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Old 01-01-2011, 12:43 PM   #1 
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GloFish® Information you might not know

Well these are very eye catching fish but I was researching a bit on them and found some rather neat information. So, I though I would share Also I have been thinking about getting some for my community tank, that or basically the same fish just not neon colors the Zebra Danio. Hope you learn something new, and I posted this here cause it has nothing to do with Bettas. If the mods want it moved feel free ^_^.

The Science of GloFish®

Where do GloFish® fluorescent zebrafish come from?
GloFish® fluorescent zebrafish were originally bred to help detect environmental pollutants. By adding a natural fluorescence gene to the fish, scientists hoped to one day quickly and easily determine when a waterway is contaminated. The first step in developing a pollution-detecting fish was to create fish that would be fluorescent all the time. Scientists soon realized the public's interest in sharing the benefits of this research, a process which lead to GloFish® fluorescent fish.

How common is the use of fluorescent zebrafish in science?
For over a decade, fluorescent zebrafish have been relied upon by scientists worldwide to better understand important questions in genetics, molecular biology, and vertebrate development. Fluorescent zebrafish have been particularly helpful in understanding cellular disease and development, as well as cancer and gene therapy.

Where does the fluorescent color come from?
The fluorescent color in our fish is produced by a fluorescent protein gene, which creates the beautiful fluorescence that can be seen when looking at the fish. The fluorescent protein genes occur naturally, and are derived from marine organisms.

Do you have to add a fluorescence gene to every fish before it hatches?
No. Today's GloFish® fluorescent fish are bred from the offspring of fluorescent zebrafish that were originally developed several years ago. Each new GloFish® fluorescent fish inherits its unique color directly from its parents, maintains the color throughout its life, and passes the color along to its offspring.

How exactly do GloFish® fluorescent zebrafish help in the fight against pollution?
To achieve their goal of helping to fight water pollution, scientists are hoping to one day develop a ‘switch’ that will cause always-fluorescing zebrafish to selectively fluoresce in the presence of environmental toxins. A non-fluorescing fish will signal that the water is safe, while a fluorescing fish will signal trouble. To help further the research, a portion of the proceeds from sales of all GloFish® fluorescent fish goes directly to the lab where these fish were created. For more information on this project, please review the article entitled “Zebrafish as Pollution Indicators,” by the National University of Singapore.

What are the differences between fluorescent zebrafish and other zebrafish?
Aside from their brilliant color, fluorescent zebrafish are the same as other zebrafish. This includes everything from general care and temperature preferences to growth rate and life expectancy.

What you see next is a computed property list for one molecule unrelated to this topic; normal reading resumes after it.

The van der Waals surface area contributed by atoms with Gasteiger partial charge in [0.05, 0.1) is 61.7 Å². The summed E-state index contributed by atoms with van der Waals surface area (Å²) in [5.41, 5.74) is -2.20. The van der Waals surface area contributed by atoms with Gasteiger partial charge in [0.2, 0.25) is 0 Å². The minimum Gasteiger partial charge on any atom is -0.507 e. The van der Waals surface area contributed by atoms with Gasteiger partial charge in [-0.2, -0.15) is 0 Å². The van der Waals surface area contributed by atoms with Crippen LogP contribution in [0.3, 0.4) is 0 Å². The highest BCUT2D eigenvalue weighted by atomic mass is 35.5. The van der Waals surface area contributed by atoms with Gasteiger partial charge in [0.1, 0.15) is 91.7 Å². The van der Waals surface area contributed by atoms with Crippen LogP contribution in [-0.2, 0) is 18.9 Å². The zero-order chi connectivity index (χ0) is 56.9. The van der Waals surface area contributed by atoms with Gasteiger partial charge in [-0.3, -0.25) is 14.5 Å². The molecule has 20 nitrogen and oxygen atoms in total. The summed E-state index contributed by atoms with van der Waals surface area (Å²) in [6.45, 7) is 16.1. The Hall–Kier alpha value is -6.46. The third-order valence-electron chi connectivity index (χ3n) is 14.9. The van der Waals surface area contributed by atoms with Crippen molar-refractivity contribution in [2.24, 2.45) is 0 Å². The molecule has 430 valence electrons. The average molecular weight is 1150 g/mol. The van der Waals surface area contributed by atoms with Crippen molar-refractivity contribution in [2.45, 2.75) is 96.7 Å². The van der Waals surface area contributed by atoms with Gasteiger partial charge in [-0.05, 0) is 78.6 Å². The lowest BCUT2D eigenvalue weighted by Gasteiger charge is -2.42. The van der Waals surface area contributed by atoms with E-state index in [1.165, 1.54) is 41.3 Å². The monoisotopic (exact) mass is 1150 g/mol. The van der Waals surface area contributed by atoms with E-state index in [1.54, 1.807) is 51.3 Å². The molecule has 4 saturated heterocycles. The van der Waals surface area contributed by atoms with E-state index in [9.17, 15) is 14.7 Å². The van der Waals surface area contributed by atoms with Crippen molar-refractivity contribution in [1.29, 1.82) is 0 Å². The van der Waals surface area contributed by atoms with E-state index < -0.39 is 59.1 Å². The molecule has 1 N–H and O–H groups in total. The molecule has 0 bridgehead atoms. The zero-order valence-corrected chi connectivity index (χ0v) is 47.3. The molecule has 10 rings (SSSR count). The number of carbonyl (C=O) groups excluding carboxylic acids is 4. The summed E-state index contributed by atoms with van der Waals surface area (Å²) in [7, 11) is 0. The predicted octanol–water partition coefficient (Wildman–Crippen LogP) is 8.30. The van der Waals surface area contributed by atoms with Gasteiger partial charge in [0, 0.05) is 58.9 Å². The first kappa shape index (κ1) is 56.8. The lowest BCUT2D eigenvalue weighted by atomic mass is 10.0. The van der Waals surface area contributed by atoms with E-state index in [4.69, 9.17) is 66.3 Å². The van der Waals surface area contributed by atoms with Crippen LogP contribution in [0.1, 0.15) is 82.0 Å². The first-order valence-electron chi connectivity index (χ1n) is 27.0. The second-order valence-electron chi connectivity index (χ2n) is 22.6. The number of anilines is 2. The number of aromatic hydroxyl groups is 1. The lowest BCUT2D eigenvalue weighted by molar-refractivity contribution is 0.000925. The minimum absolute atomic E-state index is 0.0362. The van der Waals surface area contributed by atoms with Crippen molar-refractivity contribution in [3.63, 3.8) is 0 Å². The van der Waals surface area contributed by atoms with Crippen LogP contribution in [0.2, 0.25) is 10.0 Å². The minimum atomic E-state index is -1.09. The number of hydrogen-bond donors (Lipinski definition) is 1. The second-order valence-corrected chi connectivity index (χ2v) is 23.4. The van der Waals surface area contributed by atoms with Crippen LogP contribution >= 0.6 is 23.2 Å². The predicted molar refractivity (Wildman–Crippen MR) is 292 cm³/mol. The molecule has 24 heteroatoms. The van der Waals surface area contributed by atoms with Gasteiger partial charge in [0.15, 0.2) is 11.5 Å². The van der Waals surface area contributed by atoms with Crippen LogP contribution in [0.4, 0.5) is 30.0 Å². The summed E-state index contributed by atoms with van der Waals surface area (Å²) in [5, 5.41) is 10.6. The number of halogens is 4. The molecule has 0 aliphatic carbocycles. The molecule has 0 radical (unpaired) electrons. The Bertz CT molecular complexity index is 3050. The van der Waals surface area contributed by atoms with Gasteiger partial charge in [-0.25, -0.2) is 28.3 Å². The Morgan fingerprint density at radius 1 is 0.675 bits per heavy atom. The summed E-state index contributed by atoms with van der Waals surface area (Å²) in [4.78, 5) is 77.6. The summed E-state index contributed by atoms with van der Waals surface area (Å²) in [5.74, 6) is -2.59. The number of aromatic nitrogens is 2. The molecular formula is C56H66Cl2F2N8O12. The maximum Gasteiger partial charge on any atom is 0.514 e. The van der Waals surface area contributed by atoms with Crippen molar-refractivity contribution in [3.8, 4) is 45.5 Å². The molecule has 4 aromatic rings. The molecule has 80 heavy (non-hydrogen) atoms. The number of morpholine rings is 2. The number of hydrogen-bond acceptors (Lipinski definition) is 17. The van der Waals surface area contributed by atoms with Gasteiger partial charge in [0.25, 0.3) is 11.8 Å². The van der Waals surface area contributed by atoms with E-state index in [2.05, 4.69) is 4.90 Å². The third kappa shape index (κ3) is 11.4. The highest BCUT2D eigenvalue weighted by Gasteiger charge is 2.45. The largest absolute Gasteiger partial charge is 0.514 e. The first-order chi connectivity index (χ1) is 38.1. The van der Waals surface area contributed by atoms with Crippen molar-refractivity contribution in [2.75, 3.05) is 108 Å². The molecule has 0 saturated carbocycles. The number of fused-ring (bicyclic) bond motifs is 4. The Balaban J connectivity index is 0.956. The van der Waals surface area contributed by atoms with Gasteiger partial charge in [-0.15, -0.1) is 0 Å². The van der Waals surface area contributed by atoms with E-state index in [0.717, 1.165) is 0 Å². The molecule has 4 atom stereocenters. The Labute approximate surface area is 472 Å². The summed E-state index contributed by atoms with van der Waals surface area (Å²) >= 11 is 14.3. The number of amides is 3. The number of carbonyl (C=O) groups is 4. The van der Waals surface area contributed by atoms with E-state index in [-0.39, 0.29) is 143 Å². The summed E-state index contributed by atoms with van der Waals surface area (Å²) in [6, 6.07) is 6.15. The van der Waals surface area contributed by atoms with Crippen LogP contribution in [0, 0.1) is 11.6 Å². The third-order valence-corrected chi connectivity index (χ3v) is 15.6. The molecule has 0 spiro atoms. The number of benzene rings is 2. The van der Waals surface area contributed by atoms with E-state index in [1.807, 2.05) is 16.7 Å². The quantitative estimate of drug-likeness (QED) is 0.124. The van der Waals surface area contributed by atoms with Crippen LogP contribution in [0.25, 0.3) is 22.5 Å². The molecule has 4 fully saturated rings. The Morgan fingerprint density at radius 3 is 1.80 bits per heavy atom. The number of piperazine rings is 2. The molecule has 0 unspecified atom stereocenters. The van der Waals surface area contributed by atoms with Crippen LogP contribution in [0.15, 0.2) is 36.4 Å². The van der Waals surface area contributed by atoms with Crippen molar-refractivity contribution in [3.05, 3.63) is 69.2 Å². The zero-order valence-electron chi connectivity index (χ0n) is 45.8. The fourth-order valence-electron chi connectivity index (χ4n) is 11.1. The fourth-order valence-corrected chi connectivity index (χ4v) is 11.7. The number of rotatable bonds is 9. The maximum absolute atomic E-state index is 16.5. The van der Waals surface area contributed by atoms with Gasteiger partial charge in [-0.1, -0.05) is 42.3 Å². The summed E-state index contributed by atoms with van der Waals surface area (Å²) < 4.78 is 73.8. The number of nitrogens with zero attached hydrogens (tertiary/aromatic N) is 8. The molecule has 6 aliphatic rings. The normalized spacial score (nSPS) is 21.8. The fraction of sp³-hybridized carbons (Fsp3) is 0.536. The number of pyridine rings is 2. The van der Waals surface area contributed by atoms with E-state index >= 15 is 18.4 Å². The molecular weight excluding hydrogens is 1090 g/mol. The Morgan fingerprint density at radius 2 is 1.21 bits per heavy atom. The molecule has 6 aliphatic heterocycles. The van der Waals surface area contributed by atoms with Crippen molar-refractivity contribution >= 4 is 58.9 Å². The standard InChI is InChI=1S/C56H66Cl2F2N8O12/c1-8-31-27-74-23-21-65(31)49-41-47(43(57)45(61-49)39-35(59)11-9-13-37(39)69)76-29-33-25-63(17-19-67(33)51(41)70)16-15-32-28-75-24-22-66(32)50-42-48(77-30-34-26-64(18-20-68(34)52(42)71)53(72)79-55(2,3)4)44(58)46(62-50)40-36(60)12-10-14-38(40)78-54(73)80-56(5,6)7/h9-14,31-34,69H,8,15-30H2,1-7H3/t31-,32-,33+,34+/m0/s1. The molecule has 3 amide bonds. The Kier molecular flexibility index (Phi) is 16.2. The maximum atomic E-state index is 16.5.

Does the fluorescence harm the fish?
No. The fish are as healthy as other zebrafish in every way. Scientists originally developed them several years ago by adding a natural fluorescence gene to the fish eggs before they hatched. Today's GloFish® fluorescent fish are bred from the offspring of these original fish.

Exactly how is the fluorescent protein gene added to the fish?
Every line of GloFish® fluorescent fish (i.e., GloFish® Starfire Red® Zebra, GloFish® Electric Green® Zebra, and GloFish® Sunburst Orange® Zebra) starts with a single fish. The general process of developing fluorescent fish, as illustrated in this chart, begins by adding a fluorescence gene to the fish before it hatches from its egg. Once the gene integrates into the genome (i.e., genetic code) of the embryo, the developing fish will be able to pass the fluorescence gene along to its offspring upon maturity. Because of this, the gene only needs to be added to one embryo; from that point forward, all subsequent fluorescent fish are the result of traditional breeding.

Are you going to create more fluorescent fish?
Scientists all around the world are working with fluorescent fish, whether it's to help protect the environment or come up with new disease-fighting drug therapies. As more fluorescent fish become available, they may be offered for sale to the public.

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Old 01-02-2011, 12:46 AM   #2 
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Nice Info! I learned some new things!
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Old 01-02-2011, 10:07 AM   #3 
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its been done before to many different animals to prove how gene can be triggered.

Though one can have a debate on how ethical animal testing is, there is no doubt that much can be and has been learned from such experiments.
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Old 01-02-2011, 10:14 AM   #4 
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Did you know that some color varieties of glofish have red eyes?
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Old 01-02-2011, 07:53 PM   #5 
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Originally Posted by Dragonlady View Post
Did you know that some color varieties of glofish have red eyes?
No I did not :o They are pretty cool looking fish though sooo bright xD feel like a fly staring at a bug zapper
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